Creative Agency and the Adult-centric Lens
Within a Youth Arts pedagogy, it is highly unusual to create new work in a model where a script is written by unknown other children who are not present in the rehearsal process and then brought to life and performed by a different set of children. There are complicated issues that arise here around intellectual property and agency, and I don’t think these issues were necessarily addressed in the project design and realisation. The ‘borrowing’ of children’s ideas was publicly acknowledged throughout The Cabin! promotion and part of the public discourse surrounding the work. Indeed, the show was billed and promoted as a “horror story written by kids for adult audiences.” JOF was quoted on the Australian Arts Review website as saying: “Everything from the set, characters, and sound has been designed by primary school students to create a gory, truly horrifying, and darkly comical theatrical experience for their adult audience” (Australian Arts Review 2019). While this was the case, the dramaturgical hand of the adult artist was certainly present and evident in the work, as this quote below from reviewer Suzanne Sandow of Stage Whispers suggests: “There can be no doubting the sincerity of the makers of The Cabin!, but it feels like it would more appropriately be labelled: A horror show inspired by genuine, strong and interesting ideas from kids — written, developed and mostly presented by adults” (Sandow).
There are still questions about ownership in terms of how the material generated in the workshops informed the work, and it is also important to consider that the space of the theatre critic is adult-centric. While professional theatre created with, by, and for kids is frequently (if not always) overseen, curated, or scaffolded by an adult artist, the extent to which this is visible can differ enormously (van de Water 20). I would suggest that future practitioners who work in this way consider how to attribute aspects of the work more closely to the children with the original conception, and that they foster explicit collaboration throughout a rehearsal process. It may also be useful to consider what contemporary theatre-making methodologies might offer for working within a paradigm of consent for collectively devised ideas.
What this analysis of the creative process of making The Cabin! demonstrates is that, through the application of a rights-based method of collaboration, it is possible to envisage how we might have a series of very important conversations with children about the role they play in conceiving new possible and radical futures. It also demonstrates that it is both the creative framework that must expand and contract accordingly and thus embrace elasticity, as well as the adult artists, if the collaborative process is to resist dominant notions of children and childhood and subvert the adult-centric lens. I would suggest therefore, that the rights-based approach to working with children in performance intersects with notions of elasticity as a central component of creative practice through the productive notions of expansion and contraction in a range of useful ways. As I suggest throughout the article, elastic approaches to the adult-child relationship, to notions of process and rehearsal, and to the passage and control of ideas all resonate within a rights-based approach to creative practice. My research also suggests that a rights-based model of practice does indeed go some way to addressing the power inequities that contribute to the ethical quandary inherent in an adult-child collaboration; it structures a paradigm that resists the idea of children’s vulnerability and focuses instead on their strengths and capacities (Senior 73). However, what my analysis also reveals is that the values and strategies that might be part of a process of creation do not necessarily translate to the reception of a finished work onstage. This finding in some ways brings the project full circle: I began this article by stating that this enquiry was in part driven by seeing performance work featuring children on stage where I felt the ethics of creation were questionable. Consideration of the frames we place around children in art and performance, and how these frames might serve to reinforce or subvert understandings of childhood and children, is key to the success of a rights-based approach to the practice of creating performance work with children. This research further suggests that the aesthetic outcome of a performance may not reflect a process where a child’s voice has been championed and their cultural agency platformed, regardless of whether these values featured as part of a collaborative practice or not.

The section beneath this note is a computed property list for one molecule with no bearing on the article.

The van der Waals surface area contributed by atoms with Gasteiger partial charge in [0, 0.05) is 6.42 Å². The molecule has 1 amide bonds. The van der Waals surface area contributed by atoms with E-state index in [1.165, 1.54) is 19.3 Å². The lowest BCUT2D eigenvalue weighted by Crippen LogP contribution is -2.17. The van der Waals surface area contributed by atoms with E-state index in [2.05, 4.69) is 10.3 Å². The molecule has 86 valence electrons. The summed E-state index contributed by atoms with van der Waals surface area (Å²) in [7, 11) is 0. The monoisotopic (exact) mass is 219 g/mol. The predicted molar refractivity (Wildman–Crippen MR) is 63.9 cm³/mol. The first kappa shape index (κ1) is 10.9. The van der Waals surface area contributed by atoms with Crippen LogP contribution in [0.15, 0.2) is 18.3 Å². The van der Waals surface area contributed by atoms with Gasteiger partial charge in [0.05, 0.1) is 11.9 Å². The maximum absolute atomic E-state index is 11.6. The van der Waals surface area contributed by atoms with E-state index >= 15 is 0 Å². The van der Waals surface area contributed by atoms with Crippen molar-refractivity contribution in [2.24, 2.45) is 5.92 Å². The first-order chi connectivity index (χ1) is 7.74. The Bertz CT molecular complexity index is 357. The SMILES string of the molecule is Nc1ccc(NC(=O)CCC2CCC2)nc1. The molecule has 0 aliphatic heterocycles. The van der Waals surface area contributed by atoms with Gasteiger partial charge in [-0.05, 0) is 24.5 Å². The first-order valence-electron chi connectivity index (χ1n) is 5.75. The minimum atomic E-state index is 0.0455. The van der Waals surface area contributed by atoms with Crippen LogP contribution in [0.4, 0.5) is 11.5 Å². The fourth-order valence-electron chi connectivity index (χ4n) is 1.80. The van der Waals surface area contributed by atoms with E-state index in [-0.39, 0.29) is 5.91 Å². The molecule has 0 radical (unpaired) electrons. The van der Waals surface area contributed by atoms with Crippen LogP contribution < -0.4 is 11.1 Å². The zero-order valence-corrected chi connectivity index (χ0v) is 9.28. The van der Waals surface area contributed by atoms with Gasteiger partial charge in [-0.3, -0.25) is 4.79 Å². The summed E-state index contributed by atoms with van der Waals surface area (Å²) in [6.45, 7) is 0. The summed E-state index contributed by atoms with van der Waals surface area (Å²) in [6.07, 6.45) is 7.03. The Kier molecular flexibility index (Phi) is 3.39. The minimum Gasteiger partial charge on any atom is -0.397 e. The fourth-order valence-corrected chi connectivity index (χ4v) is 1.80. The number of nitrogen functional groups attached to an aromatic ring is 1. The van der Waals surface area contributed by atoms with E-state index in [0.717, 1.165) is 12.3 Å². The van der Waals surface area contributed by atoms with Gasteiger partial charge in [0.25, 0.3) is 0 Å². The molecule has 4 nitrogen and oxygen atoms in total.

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Created by Joseph O’Farrell
3-13 July 2019
Main Hall, Northcote Town Hall Arts Centre
Written by: Joseph O’Farrell, Emily Tomlin and 200 school students (UK/Aus)
Directed by: Sarah Austin
Performed by: Joseph O’Farrell, Emily Tomlins, Mariela Barajas Anderson, Zara Barajas Anderson, Chase Bryant, Billy Page, Manha Naseer, Joshua McDonald, Evie Fuggle, Archie Coffey, Izzy Rothenbuehler, Alice Kimpton Drake, Hunter Bishop
Sound Design: Steph O’ Hara
Lighting Design: Jen Hector
Set and Costume Design: Emily Barrie and Daryl Cordell
Stage Management: Rose Pidd
Produced by: Kate Hancock and Jo Porter
See for example: Matthew Westwood. “PM says Henson photos have no artistic merit,” The Australian, 23 May 2008, https://theaustralian.com.au/news/nation/nude-teen-exhibit-not-art-rudd/news-story/5fc28c4c5ffd0ec7261d4ad4b34fb743. ↑
I take the term child and children to refer to people under eighteen years of age (the legal age in Australia) and young people to refer to those aged between eighteen and twenty-six years. However, when working with fifteen- to twenty-five-year-olds, I would use the terminology young people to refer to the group, so these are not fixed ideas, and there is slippage between categories. ↑
See ABC article, “Police quiz photographer over nude shots.” ABC News, 23 May 2008. https://abc.net.au/news/2008-05-23/police-quiz-photographer-over-nude-shots/2445936 ↑
The Creative State Summit was an initiative of the Victorian Government and arose from the Creative State Strategy policy document released in 2017. Designed to bring together people working across the Creative Industries in a two-day forum, the inaugural 2018 Summit took place at the Melbourne Museum on June 14 and 15, 2018. You can read highlights from the event here: https://creative.vic.gov.au/showcase/great-minds-at-the-creative-summit. Accessed 12 April 2021. ↑
You can hear more about what I think the necessary ingredients are for a working methodology that embraces play and cultural agency in my 2018 keynote at the Victorian Creative State Summit: https://vimeo.com/277576475/. ↑